A few weeks ago, we shared a list of the most annoying stoplights in the Boise area according to our listeners. While the stoplight that was our nemesis didn’t make the list, we were intrigued by several people saying we could just go through it if it wouldn’t change. 

The stoplight in question? Parkcenter and Pennsylvania. Listen, we LOVE Taylor Swift’s new album but there is literally no reason why we should be able to listen to two full songs on Midnights while waiting for that stupid light to turn green so we can hang a left onto Parkcenter at 5:45 a.m. If we’re ever late for work, understand that it’s 100% this light’s fault. 

Image via Google Maps
Image via Google Maps

What we found interesting was that during our tirade against that light, someone commented on social media “You can go through it if it's been red too long. That’s legal here.” We’ll fully admit that we didn’t grow up in Idaho, so yeah…we had to read the Idaho driver’s manual and pass the test about 13 years ago. 

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That manual’s not exactly fresh in our minds, but something about the claim didn’t sound right, so we jumped back in to verify whether this comment section lurker was right or just trying to get us in trouble. 

True or False? In Idaho, You Can Legally Run a Red Light If It Won’t Change

Ultimately, we confirmed the social media claim was false…for people driving a car. In most cases, when motorists come to a solid, circular red light they need to stop behind a marked limit line or in a way where they’re not blocking the crosswalk if there is no limit line. There are exceptions for right-on-red and left-on-red situations. But legally, if you’re in a car you can’t just go through the red light because you’re annoyed that the signal won’t change. 

Traffic light on red, Manhattan, New York, America, USA

We state in a car for a second time, because the rules are a little bit different for motorcyclists. In Title 49, Chapter 8 of the Idaho Statutes there’s a section that reads: 

Notwithstanding any provision of law to the contrary, the driver of a motorcycle approaching an intersection that is controlled by a triggered traffic-control signal using a vehicle detection device that is inoperative due to the size of the motorcycle, shall come to a full and complete stop at the intersection. If the signal fails to operate after one cycle of the traffic signal, the driver may proceed after exercising due caution and care.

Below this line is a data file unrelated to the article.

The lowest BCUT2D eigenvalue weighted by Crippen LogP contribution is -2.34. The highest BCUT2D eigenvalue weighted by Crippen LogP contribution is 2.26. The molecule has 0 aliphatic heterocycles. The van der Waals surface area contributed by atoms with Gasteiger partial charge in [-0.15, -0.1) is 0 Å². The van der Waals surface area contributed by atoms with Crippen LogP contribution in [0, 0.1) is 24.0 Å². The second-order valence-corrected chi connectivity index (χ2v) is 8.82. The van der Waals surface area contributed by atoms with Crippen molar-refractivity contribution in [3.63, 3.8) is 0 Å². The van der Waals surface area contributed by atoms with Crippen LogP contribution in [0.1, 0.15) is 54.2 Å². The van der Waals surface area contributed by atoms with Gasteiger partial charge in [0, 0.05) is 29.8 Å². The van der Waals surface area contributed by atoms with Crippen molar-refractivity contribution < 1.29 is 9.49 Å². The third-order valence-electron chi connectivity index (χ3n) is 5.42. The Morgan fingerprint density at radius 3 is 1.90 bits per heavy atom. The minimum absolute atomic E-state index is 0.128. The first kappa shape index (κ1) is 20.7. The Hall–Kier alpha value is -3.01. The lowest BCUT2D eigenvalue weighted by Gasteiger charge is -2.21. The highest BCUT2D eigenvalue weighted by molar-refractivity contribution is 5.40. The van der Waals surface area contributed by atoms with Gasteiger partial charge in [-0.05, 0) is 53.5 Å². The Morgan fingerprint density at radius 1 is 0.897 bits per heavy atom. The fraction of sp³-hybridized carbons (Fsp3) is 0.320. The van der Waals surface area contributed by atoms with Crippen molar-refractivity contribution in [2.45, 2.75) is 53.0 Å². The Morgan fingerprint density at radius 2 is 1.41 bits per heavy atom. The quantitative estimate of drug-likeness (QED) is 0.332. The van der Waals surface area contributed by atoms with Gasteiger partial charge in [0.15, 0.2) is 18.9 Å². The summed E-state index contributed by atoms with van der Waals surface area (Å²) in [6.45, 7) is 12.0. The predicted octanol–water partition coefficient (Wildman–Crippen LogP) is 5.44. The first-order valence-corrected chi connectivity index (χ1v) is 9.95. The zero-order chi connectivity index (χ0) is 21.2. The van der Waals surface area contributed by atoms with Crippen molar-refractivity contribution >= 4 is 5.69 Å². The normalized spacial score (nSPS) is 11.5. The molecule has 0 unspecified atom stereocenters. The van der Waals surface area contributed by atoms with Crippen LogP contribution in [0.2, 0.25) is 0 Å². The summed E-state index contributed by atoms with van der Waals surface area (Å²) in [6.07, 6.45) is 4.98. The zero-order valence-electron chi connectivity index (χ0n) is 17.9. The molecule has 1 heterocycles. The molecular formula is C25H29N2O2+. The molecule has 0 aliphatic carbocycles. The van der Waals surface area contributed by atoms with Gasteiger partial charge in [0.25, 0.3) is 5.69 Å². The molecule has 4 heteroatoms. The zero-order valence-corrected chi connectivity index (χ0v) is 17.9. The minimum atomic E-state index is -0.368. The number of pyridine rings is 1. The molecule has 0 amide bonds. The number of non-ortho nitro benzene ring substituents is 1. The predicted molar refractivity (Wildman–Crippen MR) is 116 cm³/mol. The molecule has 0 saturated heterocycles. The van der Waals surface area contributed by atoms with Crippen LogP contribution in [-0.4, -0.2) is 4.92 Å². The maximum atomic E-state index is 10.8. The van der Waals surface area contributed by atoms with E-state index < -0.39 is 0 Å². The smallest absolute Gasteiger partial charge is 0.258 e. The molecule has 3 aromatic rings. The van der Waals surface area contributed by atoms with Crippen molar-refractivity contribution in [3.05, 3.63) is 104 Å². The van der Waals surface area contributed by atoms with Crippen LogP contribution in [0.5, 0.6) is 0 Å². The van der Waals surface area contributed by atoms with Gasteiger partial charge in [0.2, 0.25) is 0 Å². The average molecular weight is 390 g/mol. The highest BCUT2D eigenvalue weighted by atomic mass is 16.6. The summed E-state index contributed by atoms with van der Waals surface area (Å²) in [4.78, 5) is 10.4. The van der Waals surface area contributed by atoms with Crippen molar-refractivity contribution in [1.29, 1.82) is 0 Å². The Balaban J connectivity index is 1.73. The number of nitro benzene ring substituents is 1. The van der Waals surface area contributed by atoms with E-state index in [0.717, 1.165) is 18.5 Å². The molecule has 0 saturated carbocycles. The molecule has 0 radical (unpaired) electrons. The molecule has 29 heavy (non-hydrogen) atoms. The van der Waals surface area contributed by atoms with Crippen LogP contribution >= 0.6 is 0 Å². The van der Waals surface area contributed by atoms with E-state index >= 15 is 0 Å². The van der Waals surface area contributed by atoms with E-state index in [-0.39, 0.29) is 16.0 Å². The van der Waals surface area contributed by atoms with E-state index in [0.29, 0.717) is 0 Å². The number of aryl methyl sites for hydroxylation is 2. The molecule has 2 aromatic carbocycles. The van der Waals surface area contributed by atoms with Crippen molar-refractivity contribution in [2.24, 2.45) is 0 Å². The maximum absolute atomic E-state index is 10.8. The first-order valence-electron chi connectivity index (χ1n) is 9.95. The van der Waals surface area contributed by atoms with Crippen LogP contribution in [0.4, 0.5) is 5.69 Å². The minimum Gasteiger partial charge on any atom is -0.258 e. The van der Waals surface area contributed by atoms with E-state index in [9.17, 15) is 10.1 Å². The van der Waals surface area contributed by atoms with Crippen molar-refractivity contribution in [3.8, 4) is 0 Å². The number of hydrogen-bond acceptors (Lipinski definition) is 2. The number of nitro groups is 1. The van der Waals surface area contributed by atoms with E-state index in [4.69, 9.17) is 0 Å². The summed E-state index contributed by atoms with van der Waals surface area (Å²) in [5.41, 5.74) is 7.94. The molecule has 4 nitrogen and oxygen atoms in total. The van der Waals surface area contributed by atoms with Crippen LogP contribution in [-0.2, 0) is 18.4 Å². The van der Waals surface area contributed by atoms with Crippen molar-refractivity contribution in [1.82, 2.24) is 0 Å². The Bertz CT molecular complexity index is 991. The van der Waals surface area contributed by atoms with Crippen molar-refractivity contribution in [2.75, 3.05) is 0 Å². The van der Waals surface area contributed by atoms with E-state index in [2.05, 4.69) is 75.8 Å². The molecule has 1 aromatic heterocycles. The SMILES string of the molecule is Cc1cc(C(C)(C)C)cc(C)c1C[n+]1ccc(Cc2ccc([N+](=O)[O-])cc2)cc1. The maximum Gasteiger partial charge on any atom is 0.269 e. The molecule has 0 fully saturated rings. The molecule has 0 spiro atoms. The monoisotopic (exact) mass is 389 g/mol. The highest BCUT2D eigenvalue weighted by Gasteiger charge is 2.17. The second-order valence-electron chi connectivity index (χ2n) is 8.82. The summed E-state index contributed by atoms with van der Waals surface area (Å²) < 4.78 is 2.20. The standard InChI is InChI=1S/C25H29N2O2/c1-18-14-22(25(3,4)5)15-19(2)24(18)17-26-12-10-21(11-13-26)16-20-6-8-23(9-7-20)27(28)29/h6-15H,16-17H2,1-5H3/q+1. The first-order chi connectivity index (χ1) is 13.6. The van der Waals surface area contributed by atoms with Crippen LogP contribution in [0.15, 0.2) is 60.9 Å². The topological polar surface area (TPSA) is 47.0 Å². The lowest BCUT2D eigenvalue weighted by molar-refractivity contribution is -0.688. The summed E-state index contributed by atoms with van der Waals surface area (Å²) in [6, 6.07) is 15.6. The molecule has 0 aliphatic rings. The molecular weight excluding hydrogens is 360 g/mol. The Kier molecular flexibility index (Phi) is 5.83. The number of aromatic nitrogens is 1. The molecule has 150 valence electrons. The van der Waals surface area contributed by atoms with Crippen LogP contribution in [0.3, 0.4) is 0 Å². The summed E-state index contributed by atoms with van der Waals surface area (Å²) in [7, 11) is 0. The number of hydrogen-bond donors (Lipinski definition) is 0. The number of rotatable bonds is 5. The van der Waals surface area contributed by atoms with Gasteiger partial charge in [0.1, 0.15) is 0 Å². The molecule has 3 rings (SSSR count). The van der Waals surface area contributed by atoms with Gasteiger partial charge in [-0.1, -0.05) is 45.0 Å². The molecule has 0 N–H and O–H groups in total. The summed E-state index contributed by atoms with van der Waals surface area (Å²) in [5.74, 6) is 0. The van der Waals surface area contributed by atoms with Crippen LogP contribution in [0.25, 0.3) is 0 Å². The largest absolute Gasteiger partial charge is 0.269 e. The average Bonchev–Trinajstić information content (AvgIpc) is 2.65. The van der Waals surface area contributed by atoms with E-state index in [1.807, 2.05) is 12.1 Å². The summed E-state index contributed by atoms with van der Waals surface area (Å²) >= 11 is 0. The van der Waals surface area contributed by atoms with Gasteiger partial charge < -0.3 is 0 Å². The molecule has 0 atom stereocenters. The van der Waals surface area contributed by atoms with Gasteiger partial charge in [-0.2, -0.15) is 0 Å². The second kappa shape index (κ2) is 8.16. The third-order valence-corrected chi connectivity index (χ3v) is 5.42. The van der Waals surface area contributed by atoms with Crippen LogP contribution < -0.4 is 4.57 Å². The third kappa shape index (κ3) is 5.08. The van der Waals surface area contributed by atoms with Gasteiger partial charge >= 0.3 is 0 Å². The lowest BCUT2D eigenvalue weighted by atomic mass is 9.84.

However, if a police officer decides to cite the motorcycle driver for violating the rule, the motorcyclist can’t say “I thought the intersection had a device that didn’t work for my motorcycle” as an excuse to get out of the ticket. 

Tickets for running a red light are $90. 

Other Boise and Idaho Traffic Laws You Might Not Be Aware Of

Over the last few months, we’ve dug into some other traffic questions you told us you had. Click through to learn more and keep your money in your wallet! 

KEEP READING: The Top 12 Most Frustrating Intersections in the Treasure Valley

If we were to compare ourselves to other major cities in the Pacific Northwest, Boise would look silly complaining about these sorts of things slowing down our commute by minutes. But, we're not Seattle. We're not Portland. These intersections are annoying and everyone knows it!

These Are the 10 Most Hated Roundabouts in the Boise Area

Are You Smart Enough to Pass the Idaho Driver's Test If You Had to Take It Today?

New Idahoans have 90 days to apply for their Idaho driver's license after moving here. To pass? You have to get 34/40 questions correctly! Are you up for the challenge?

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